## R Language Binary Search

I made a commitment to increase my R language programming skills by creating a bunch of succinct examples. In many languages, an array binary search function has lots of interesting nuances.

Here’s a binary vector search (weirdly, in R an ‘array’ is a matrix with three or more dimensions) function:

The function definition skeleton is:

# binsearch.R
# R 3.2.4
bin_search = function(v, t, eps) {
lo = as.integer(1)
hi = length(v)
while (lo ≤ hi) {
. . .
return(0)
}

Parameter v is a sorted numeric vector, Parameter t is a target value to search for. Parameter eps is an epsilon threshold used when determining if two floating point values are equal or not.

Variable lo is the beginning index — R is 1-based unlike most other languages which are 0-based.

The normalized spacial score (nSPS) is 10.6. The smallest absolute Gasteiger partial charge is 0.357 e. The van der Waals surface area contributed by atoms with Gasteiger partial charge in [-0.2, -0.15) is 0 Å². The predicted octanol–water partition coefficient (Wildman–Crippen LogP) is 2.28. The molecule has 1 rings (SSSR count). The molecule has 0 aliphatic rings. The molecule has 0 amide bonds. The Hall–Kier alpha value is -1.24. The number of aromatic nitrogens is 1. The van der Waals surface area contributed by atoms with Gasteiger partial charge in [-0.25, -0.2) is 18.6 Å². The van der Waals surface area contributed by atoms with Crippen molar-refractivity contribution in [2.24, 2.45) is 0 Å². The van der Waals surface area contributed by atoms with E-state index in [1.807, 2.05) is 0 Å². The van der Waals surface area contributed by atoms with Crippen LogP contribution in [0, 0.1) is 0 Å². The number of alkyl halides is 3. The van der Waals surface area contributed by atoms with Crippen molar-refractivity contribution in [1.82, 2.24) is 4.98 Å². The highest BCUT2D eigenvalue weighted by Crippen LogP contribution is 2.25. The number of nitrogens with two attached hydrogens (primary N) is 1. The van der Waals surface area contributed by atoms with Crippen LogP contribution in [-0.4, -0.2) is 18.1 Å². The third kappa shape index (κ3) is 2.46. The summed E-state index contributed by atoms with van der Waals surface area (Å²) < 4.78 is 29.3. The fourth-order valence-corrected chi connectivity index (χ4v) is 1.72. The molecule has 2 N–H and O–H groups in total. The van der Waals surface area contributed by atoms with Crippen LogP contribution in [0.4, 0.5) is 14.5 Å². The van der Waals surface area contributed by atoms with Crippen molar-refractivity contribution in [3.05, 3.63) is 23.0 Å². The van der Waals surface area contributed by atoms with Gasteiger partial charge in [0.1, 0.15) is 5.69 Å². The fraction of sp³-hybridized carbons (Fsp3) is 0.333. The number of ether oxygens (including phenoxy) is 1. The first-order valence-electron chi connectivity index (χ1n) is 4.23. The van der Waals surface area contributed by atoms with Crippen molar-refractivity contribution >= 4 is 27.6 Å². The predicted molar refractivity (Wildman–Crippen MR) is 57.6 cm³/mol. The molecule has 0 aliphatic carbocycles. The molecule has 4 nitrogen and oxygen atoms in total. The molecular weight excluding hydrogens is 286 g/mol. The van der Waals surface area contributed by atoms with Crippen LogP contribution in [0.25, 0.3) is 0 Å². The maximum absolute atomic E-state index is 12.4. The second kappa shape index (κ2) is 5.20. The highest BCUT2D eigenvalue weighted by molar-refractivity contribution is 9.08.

The body of the while loop is:

mid = as.integer(round((lo + hi) / 2)) # always even!
cat("lo, mid, hi = ", lo, mid, hi, "\n")

if (abs(v[mid] - t) ≤ eps) {
return(mid)
}
else if (v[mid] < t) { # C format OK in a function
lo = mid + 1
}
else {
hi = mid - 1
}

Calculating the mid index is tricky. Without the call to the round() function, the as.integer() function of x.5 sometimes rounds down to x and sometimes up to x+1. Strangely, the round() function in R always rounds to the nearest even integer.

Inside a function, you can write code like:

if (a == b) {
# something
}
else if (c == d) {
# something else
}

But outside a code block you must place the if close-curly the else on the same line like so:

if (a == b) {
# something
} else if (c == d) {
# something else
}

The function returns 0, which is an invalid vector index to indicate target-not-found rather than -1 used in most languages.

Calling the binary search function could look like:

vec = c(1.5, 3.5, 5.5, 7.5, 9.5, 11.5, 13.5, 15.5, 17.5, 19.5)
target = 17.5
epsilon = 1.0e-5
idx = bin_search(vec, target, epsilon)

If the return is 0, target not found where the target and corresponding cell value must be within 0.00005 of each other, otherwise, the return value is the index of the first occurrence of the target.